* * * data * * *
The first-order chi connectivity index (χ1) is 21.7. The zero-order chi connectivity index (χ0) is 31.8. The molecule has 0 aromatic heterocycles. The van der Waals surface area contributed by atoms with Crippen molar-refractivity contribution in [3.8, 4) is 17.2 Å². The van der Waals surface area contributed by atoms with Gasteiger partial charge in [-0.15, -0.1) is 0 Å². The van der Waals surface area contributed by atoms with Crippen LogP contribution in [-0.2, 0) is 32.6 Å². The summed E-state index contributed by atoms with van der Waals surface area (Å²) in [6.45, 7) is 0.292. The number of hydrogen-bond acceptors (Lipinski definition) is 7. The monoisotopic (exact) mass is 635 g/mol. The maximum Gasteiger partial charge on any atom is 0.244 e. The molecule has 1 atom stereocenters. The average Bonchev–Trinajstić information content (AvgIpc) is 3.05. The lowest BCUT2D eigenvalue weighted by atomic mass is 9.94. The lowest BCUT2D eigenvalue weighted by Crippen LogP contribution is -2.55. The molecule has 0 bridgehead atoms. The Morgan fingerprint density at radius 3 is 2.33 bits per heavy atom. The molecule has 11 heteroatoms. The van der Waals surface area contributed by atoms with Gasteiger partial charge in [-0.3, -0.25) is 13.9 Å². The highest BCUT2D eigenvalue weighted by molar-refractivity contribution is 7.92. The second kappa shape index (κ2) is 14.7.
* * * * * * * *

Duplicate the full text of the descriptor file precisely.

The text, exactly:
The first-order chi connectivity index (χ1) is 21.7. The zero-order chi connectivity index (χ0) is 31.8. The molecule has 0 aromatic heterocycles. The van der Waals surface area contributed by atoms with Crippen molar-refractivity contribution in [3.8, 4) is 17.2 Å². The van der Waals surface area contributed by atoms with Gasteiger partial charge in [-0.15, -0.1) is 0 Å². The van der Waals surface area contributed by atoms with Crippen LogP contribution in [-0.2, 0) is 32.6 Å². The summed E-state index contributed by atoms with van der Waals surface area (Å²) in [6.45, 7) is 0.292. The number of hydrogen-bond acceptors (Lipinski definition) is 7. The monoisotopic (exact) mass is 635 g/mol. The maximum Gasteiger partial charge on any atom is 0.244 e. The molecule has 1 atom stereocenters. The average Bonchev–Trinajstić information content (AvgIpc) is 3.05. The lowest BCUT2D eigenvalue weighted by atomic mass is 9.94. The lowest BCUT2D eigenvalue weighted by Crippen LogP contribution is -2.55. The molecule has 0 bridgehead atoms. The Morgan fingerprint density at radius 3 is 2.33 bits per heavy atom. The molecule has 11 heteroatoms. The van der Waals surface area contributed by atoms with Gasteiger partial charge in [-0.3, -0.25) is 13.9 Å². The highest BCUT2D eigenvalue weighted by molar-refractivity contribution is 7.92. The second kappa shape index (κ2) is 14.7.